1,5 years down the line from the first reported COVID-19 infection in Kenya, the Country’s economy is still exposed to uncertainty and an ever-changing environment. While large scale corporate enterprises are regulated to provide health and safety gear to their employees, cooperative members and staff are often lacking behind in conducting business in a pandemic safe way. Most Kenyan cooperatives operate in rural areas where health coverage is deficient and access to sound public health information limited.
The level of digitization among cooperatives is negligible too, which is why the greater share of cooperatives haven’t had Annual General Meetings in 2 consecutive business years. Those who are unable to conduct their meetings in a digital space simply fear the risks for their members well-being that come with large gatherings during a pandemic.
In addition, a membership in the local cooperative is often the only way for small farmers to generate regular income through trading. Although the global demand for agricultural raw materials such as corn has increased during the pandemic, the Kenyan farmer her/himself is faced with the risk of food insecurity. This can be largely credited to interrupted supply chains caused by curfews and lockdowns. The Government of Kenya has not been able to implement public programmes to stabilize cooperative enterprises during this crises or support farmers with direct mechanisms which as well adds to the fragility of the Co-operative landscape in the Country.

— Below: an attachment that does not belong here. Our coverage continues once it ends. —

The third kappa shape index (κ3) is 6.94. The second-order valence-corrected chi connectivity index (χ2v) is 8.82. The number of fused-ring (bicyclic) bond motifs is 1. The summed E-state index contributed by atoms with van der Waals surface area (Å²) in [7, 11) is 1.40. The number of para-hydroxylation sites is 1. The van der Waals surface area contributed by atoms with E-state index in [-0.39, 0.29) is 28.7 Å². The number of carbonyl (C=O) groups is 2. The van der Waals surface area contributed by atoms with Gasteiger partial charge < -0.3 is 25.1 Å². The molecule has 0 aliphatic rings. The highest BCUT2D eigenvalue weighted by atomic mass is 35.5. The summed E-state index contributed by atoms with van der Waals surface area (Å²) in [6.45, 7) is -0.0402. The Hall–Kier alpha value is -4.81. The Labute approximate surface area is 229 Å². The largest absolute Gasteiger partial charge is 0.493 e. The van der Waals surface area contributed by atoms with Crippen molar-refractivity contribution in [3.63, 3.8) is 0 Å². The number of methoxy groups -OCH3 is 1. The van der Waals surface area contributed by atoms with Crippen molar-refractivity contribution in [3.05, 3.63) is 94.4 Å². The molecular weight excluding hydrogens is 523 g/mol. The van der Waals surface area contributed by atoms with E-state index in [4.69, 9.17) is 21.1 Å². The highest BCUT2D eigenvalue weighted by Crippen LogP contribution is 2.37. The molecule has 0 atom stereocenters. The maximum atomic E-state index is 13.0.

Against this background, DGRV Kenya supports project partners on their way to adapt to “The new normal”. Our Kenyan development project does have a strong focus on capacity development for cooperative members and leaders. Learning new skills and practicing them is particularly challenging in times when physical interactions are not possible and digital coverage is low. We therefore support our associated cooperatives to create health concepts which enables an adapted co-operative management taking limited digital capacities into account.
For example, together with the cooperative administration we defined measures and guidelines to conduct Annual General Meetings with physical participation again. In doing so we were able to support our project partners to remain compliant organizations besides the existing challenges.
Even though the continuation of safe, physical meetings and workshops is important especially in times of the COVID-19 crisis, a digitalization boom should not be underestimated. E-learning is also playing an increasingly important role in Kenya.
Within the first 6 months of 2021, DGRV Kenya together with GIZ and its local project partners, enabled 280 co-operatives to use our DGRV online tool “Cooperative Basics”. The E learning software is the first one of its kind accessible for Kenyan cooperators and was launched just before the outbreak of the COVID-19 pandemic.
Could E- learning be a resilient way of continuous co-operative learning?
On the positive side we experienced that
The sustainability of E- learning in the cooperative space in Kenya may be limited through the following factors:
Finally, we would say that an E- learning component adds to the diversity of access to cooperative education and does have the potential to thrive in times of crises but only if appropriate technical guidance is provided throughout the learning process.
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